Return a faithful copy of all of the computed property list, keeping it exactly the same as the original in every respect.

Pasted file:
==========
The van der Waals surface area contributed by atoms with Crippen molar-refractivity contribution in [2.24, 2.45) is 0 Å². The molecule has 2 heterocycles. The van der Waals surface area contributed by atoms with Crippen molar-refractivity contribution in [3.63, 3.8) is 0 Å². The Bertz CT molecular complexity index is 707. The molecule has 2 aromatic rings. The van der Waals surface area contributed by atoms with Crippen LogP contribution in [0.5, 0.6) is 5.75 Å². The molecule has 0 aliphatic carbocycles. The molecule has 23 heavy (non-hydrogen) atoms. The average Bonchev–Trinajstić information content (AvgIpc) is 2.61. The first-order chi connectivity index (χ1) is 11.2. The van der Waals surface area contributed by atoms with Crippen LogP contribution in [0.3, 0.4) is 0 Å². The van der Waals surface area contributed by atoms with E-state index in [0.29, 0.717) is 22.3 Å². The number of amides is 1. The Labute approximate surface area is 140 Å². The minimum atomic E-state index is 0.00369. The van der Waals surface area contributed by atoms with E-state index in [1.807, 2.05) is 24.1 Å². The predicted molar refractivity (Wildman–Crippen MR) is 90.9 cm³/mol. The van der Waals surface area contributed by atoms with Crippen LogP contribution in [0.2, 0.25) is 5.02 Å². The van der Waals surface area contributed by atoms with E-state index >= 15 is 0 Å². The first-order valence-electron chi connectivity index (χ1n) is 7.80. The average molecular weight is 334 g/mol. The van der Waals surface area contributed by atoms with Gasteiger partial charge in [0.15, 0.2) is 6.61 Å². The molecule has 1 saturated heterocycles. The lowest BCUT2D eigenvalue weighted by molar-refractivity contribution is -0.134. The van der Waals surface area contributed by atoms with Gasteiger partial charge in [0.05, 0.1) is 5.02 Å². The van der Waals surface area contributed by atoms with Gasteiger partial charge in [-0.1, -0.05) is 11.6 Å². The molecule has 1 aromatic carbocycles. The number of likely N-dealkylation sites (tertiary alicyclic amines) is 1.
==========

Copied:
The van der Waals surface area contributed by atoms with Crippen molar-refractivity contribution in [2.24, 2.45) is 0 Å². The molecule has 2 heterocycles. The van der Waals surface area contributed by atoms with Crippen molar-refractivity contribution in [3.63, 3.8) is 0 Å². The Bertz CT molecular complexity index is 707. The molecule has 2 aromatic rings. The van der Waals surface area contributed by atoms with Crippen LogP contribution in [0.5, 0.6) is 5.75 Å². The molecule has 0 aliphatic carbocycles. The molecule has 23 heavy (non-hydrogen) atoms. The average Bonchev–Trinajstić information content (AvgIpc) is 2.61. The first-order chi connectivity index (χ1) is 11.2. The van der Waals surface area contributed by atoms with Crippen LogP contribution in [0.3, 0.4) is 0 Å². The van der Waals surface area contributed by atoms with E-state index in [0.29, 0.717) is 22.3 Å². The number of amides is 1. The Labute approximate surface area is 140 Å². The minimum atomic E-state index is 0.00369. The van der Waals surface area contributed by atoms with E-state index in [1.807, 2.05) is 24.1 Å². The predicted molar refractivity (Wildman–Crippen MR) is 90.9 cm³/mol. The van der Waals surface area contributed by atoms with Crippen LogP contribution in [0.2, 0.25) is 5.02 Å². The van der Waals surface area contributed by atoms with E-state index >= 15 is 0 Å². The first-order valence-electron chi connectivity index (χ1n) is 7.80. The average molecular weight is 334 g/mol. The van der Waals surface area contributed by atoms with Gasteiger partial charge in [0.15, 0.2) is 6.61 Å². The molecule has 1 saturated heterocycles. The lowest BCUT2D eigenvalue weighted by molar-refractivity contribution is -0.134. The van der Waals surface area contributed by atoms with Gasteiger partial charge in [0.05, 0.1) is 5.02 Å². The van der Waals surface area contributed by atoms with Gasteiger partial charge in [-0.1, -0.05) is 11.6 Å². The molecule has 1 aromatic carbocycles. The number of likely N-dealkylation sites (tertiary alicyclic amines) is 1.